Between 23 and 27 December, you can continue to use a childcare bubble, but only if reasonably necessary for the purposes of childcare and where there are no reasonable alternatives. If you want to meet socially with the other household in your childcare bubble, you should include them in your Christmas bubble. You and the other household in your childcare bubble would count as two households towards the three household limit for Christmas bubbles.
1.3 Separated parents of children under 18
Children (under-18) whose parents do not live together may be part of both parents’ Christmas bubbles, if their parents choose to form separate bubbles. Nobody else should be in two bubbles.
1.4 Forming a different Christmas bubble to the people you live with normally
You are allowed to form a different Christmas bubble from the people you live with normally. If you and the people you are living with want to be in different Christmas bubbles, you can choose to stay somewhere else with different people for this period and form a Christmas bubble with that household and one other household (this will count as three households). You should check the guidance on households where everybody is not in the same Christmas bubble below.
1.5 If you’re a student who’s moved home from university for the holidays
If you are a student who has moved home for the university holidays, you are considered to be part of the household to which you have returned. You are not treated as part of your term-time household for this period.
To protect you and your loved ones, think very carefully about the risks of forming a bubble. Only do so if you feel you need to. Everybody in a Christmas bubble is responsible for taking clear steps to prevent catching and spreading the virus. If you do not follow these rules, you increase the risk of catching the virus, and spreading it to your friends and family.
You should take particular care to follow this advice if you are in a Christmas bubble with anybody who is vulnerable or clinically extremely vulnerable. There is further advice on what to do if you are clinically extremely vulnerable further down this page.
2.1 Before forming and meeting your Christmas bubble
If you decide to form a Christmas bubble, take precautions to minimise risk by stopping unnecessary social contact outside your immediate household as soon as possible and for at least five days before meeting your Christmas bubble.
Children should continue to go to school and workers who cannot work from home may continue to go to their place of work. Any increase in contact with other people increases the risk you will catch or spread coronavirus.
2.2 Meeting your Christmas bubble indoors
If you do decide to form a bubble, you should minimise the time you spend with them. The five day period between the 23 December and 27 December is a maximum, not a target. Keep visits as short as you can because the risk of transmission increases the longer you spend together. You should not stay overnight unless absolutely unavoidable.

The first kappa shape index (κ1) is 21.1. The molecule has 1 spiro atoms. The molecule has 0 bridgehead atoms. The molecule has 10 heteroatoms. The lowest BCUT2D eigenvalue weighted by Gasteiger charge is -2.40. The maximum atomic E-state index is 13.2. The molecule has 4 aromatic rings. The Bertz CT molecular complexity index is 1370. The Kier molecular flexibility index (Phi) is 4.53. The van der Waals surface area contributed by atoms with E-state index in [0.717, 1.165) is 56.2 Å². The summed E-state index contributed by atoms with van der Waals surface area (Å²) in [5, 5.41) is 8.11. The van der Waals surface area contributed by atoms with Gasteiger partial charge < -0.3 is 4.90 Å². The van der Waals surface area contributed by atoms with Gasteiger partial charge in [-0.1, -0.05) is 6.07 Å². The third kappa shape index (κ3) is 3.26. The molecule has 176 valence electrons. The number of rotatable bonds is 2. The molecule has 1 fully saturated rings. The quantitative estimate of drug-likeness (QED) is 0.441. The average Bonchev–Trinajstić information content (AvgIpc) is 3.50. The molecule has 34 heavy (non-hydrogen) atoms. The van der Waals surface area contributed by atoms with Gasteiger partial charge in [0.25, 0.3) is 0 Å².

Between 23 to 27 December, if you form a Christmas bubble, do not meet with friends and family that you do not live with in your home or garden unless they are part of your Christmas bubble. You can continue to meet people who are not in your Christmas bubble outside your home according to the rules in the tier you are meeting people in, but should aim to minimise all non-essential contact. There are specific guidelines for those who have chosen to form a different Christmas bubble from the people they normally live with, and for those who choose not to form a Christmas bubble.
If someone is in your Christmas bubble, you can visit each other’s homes. You can also go to a place of worship together, or meet in public outdoor spaces.
You cannot meet your Christmas bubble in any other indoor setting, such as a pub, hotel, shop, theatre, or restaurant. In these settings, rules on who you can and cannot meet depend on your tier.
We know that it’s easier to catch and spread the virus in an indoor space, especially if there is little flow of fresh air. Therefore, when meeting your Christmas bubble you should take these measures to prevent the spread of the virus:
People may continue to work in other people’s homes where necessary, such as for nannies, cleaners or tradespeople. To reduce risk, they should observe social distancing wherever possible, and where it can be avoided should not go into homes that are hosting Christmas bubbles.
2.3 Meeting your Christmas bubble outdoors
You can be with your Christmas bubble in your garden or an outdoor public place. You can continue to meet people who are not in your Christmas bubble outside your home according to the rules in the tier you are meeting in, but should aim to avoid all unnecessary contact during this period.
Outdoor public places include:
If you have chosen to form a different Christmas bubble from other people in your household - the people you live with normally - you should take additional steps to prevent the opportunity for the virus to spread within your household, and between bubbles.
This might include:
If you choose not to form a Christmas bubble, you should continue to follow the rules in your area. In a tier 1 area this would mean that you can see others inside a private dwelling in a group of no more than six, provided that they too are from a tier 1 area and have not formed a Christmas bubble.